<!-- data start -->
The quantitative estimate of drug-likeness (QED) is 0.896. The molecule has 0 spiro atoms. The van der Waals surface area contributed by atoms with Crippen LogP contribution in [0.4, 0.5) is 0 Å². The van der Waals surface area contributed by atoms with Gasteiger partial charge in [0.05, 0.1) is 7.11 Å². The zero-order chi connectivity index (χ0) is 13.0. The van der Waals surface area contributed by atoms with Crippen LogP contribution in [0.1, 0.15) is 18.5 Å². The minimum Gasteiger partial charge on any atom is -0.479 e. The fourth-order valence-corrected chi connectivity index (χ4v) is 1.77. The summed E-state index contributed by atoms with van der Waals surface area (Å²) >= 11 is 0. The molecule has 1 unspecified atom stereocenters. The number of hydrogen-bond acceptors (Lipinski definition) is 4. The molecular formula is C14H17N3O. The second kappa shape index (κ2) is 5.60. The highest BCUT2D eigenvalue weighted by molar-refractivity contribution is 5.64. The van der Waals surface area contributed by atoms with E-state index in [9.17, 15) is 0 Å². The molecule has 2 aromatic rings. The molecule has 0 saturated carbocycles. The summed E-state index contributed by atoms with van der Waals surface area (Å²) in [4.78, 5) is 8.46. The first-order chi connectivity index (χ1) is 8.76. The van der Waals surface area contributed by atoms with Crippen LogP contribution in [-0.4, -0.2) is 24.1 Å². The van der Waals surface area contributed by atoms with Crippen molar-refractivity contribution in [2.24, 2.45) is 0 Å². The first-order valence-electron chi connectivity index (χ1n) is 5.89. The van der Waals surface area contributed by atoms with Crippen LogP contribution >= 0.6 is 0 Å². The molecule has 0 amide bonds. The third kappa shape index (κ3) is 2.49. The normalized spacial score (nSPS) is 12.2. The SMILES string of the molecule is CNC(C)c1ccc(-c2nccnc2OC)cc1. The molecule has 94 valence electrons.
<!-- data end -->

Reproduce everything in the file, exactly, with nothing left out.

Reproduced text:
The quantitative estimate of drug-likeness (QED) is 0.896. The molecule has 0 spiro atoms. The van der Waals surface area contributed by atoms with Crippen LogP contribution in [0.4, 0.5) is 0 Å². The van der Waals surface area contributed by atoms with Gasteiger partial charge in [0.05, 0.1) is 7.11 Å². The zero-order chi connectivity index (χ0) is 13.0. The van der Waals surface area contributed by atoms with Crippen LogP contribution in [0.1, 0.15) is 18.5 Å². The minimum Gasteiger partial charge on any atom is -0.479 e. The fourth-order valence-corrected chi connectivity index (χ4v) is 1.77. The summed E-state index contributed by atoms with van der Waals surface area (Å²) >= 11 is 0. The molecule has 1 unspecified atom stereocenters. The number of hydrogen-bond acceptors (Lipinski definition) is 4. The molecular formula is C14H17N3O. The second kappa shape index (κ2) is 5.60. The highest BCUT2D eigenvalue weighted by molar-refractivity contribution is 5.64. The van der Waals surface area contributed by atoms with E-state index in [9.17, 15) is 0 Å². The molecule has 2 aromatic rings. The molecule has 0 saturated carbocycles. The summed E-state index contributed by atoms with van der Waals surface area (Å²) in [4.78, 5) is 8.46. The first-order chi connectivity index (χ1) is 8.76. The van der Waals surface area contributed by atoms with Crippen LogP contribution in [-0.4, -0.2) is 24.1 Å². The van der Waals surface area contributed by atoms with Crippen molar-refractivity contribution in [2.24, 2.45) is 0 Å². The first-order valence-electron chi connectivity index (χ1n) is 5.89. The van der Waals surface area contributed by atoms with Crippen LogP contribution >= 0.6 is 0 Å². The molecule has 0 amide bonds. The third kappa shape index (κ3) is 2.49. The normalized spacial score (nSPS) is 12.2. The SMILES string of the molecule is CNC(C)c1ccc(-c2nccnc2OC)cc1. The molecule has 94 valence electrons.